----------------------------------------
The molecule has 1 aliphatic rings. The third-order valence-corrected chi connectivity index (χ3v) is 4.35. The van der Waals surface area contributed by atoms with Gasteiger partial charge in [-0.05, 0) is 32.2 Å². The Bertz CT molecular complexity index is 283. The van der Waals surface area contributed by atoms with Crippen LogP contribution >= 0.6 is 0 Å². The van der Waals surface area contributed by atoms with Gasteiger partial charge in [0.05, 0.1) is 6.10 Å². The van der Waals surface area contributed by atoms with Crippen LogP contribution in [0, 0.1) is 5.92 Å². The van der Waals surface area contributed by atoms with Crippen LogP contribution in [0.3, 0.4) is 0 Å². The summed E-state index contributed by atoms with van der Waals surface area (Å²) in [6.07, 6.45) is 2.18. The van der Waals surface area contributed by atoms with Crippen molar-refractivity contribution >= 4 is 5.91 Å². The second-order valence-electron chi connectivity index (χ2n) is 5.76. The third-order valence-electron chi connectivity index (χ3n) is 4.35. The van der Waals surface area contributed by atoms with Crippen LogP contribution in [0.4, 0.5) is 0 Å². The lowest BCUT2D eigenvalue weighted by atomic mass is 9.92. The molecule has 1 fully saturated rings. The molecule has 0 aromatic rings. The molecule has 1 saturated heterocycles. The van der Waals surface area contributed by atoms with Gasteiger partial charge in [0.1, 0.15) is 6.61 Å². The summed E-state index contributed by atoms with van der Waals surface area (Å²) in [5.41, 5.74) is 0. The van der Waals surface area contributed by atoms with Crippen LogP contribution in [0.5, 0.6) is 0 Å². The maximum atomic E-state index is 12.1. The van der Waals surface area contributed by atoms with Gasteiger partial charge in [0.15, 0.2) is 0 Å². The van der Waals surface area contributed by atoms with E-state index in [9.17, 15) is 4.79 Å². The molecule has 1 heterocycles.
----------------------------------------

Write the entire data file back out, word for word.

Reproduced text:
The molecule has 1 aliphatic rings. The third-order valence-corrected chi connectivity index (χ3v) is 4.35. The van der Waals surface area contributed by atoms with Gasteiger partial charge in [-0.05, 0) is 32.2 Å². The Bertz CT molecular complexity index is 283. The van der Waals surface area contributed by atoms with Crippen LogP contribution >= 0.6 is 0 Å². The van der Waals surface area contributed by atoms with Gasteiger partial charge in [0.05, 0.1) is 6.10 Å². The van der Waals surface area contributed by atoms with Crippen LogP contribution in [0, 0.1) is 5.92 Å². The van der Waals surface area contributed by atoms with Crippen LogP contribution in [0.3, 0.4) is 0 Å². The summed E-state index contributed by atoms with van der Waals surface area (Å²) in [6.07, 6.45) is 2.18. The van der Waals surface area contributed by atoms with Crippen molar-refractivity contribution >= 4 is 5.91 Å². The second-order valence-electron chi connectivity index (χ2n) is 5.76. The third-order valence-electron chi connectivity index (χ3n) is 4.35. The van der Waals surface area contributed by atoms with Crippen LogP contribution in [0.4, 0.5) is 0 Å². The lowest BCUT2D eigenvalue weighted by atomic mass is 9.92. The molecule has 1 fully saturated rings. The molecule has 0 aromatic rings. The molecule has 1 saturated heterocycles. The van der Waals surface area contributed by atoms with Gasteiger partial charge in [0.1, 0.15) is 6.61 Å². The summed E-state index contributed by atoms with van der Waals surface area (Å²) in [5.41, 5.74) is 0. The van der Waals surface area contributed by atoms with Crippen LogP contribution in [0.5, 0.6) is 0 Å². The maximum atomic E-state index is 12.1. The van der Waals surface area contributed by atoms with Gasteiger partial charge in [0.15, 0.2) is 0 Å². The van der Waals surface area contributed by atoms with E-state index in [9.17, 15) is 4.79 Å². The molecule has 1 heterocycles.